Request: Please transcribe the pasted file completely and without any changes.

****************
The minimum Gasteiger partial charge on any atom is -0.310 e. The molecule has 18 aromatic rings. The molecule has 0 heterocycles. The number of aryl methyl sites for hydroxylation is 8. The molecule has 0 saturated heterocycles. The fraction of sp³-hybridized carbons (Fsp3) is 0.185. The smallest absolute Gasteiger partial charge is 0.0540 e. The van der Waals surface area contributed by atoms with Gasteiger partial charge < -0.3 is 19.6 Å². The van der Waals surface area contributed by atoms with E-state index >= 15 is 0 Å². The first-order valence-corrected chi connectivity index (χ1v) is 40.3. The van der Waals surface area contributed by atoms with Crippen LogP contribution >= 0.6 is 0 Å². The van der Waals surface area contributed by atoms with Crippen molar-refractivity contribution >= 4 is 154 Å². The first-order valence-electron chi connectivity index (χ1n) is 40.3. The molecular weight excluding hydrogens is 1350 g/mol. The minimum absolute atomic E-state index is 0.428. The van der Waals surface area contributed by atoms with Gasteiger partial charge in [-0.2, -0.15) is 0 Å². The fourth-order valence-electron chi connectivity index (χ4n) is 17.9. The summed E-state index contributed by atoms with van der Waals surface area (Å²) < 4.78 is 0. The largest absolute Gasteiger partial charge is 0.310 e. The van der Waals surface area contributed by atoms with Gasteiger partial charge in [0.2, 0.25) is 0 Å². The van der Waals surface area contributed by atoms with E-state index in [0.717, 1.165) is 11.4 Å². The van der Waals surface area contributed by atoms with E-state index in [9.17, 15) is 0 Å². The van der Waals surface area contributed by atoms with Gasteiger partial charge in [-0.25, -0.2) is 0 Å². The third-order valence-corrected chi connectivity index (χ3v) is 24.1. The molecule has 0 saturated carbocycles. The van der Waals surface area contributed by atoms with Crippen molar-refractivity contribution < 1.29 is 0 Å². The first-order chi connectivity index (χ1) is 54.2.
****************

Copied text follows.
The minimum Gasteiger partial charge on any atom is -0.310 e. The molecule has 18 aromatic rings. The molecule has 0 heterocycles. The number of aryl methyl sites for hydroxylation is 8. The molecule has 0 saturated heterocycles. The fraction of sp³-hybridized carbons (Fsp3) is 0.185. The smallest absolute Gasteiger partial charge is 0.0540 e. The van der Waals surface area contributed by atoms with Gasteiger partial charge < -0.3 is 19.6 Å². The van der Waals surface area contributed by atoms with E-state index >= 15 is 0 Å². The first-order valence-corrected chi connectivity index (χ1v) is 40.3. The van der Waals surface area contributed by atoms with Crippen LogP contribution >= 0.6 is 0 Å². The van der Waals surface area contributed by atoms with Crippen molar-refractivity contribution >= 4 is 154 Å². The first-order valence-electron chi connectivity index (χ1n) is 40.3. The molecular weight excluding hydrogens is 1350 g/mol. The minimum absolute atomic E-state index is 0.428. The van der Waals surface area contributed by atoms with Gasteiger partial charge in [-0.2, -0.15) is 0 Å². The fourth-order valence-electron chi connectivity index (χ4n) is 17.9. The summed E-state index contributed by atoms with van der Waals surface area (Å²) < 4.78 is 0. The largest absolute Gasteiger partial charge is 0.310 e. The van der Waals surface area contributed by atoms with Gasteiger partial charge in [0.2, 0.25) is 0 Å². The van der Waals surface area contributed by atoms with E-state index in [0.717, 1.165) is 11.4 Å². The van der Waals surface area contributed by atoms with E-state index in [9.17, 15) is 0 Å². The van der Waals surface area contributed by atoms with Gasteiger partial charge in [-0.25, -0.2) is 0 Å². The third-order valence-corrected chi connectivity index (χ3v) is 24.1. The molecule has 0 saturated carbocycles. The van der Waals surface area contributed by atoms with Crippen molar-refractivity contribution < 1.29 is 0 Å². The first-order chi connectivity index (χ1) is 54.2.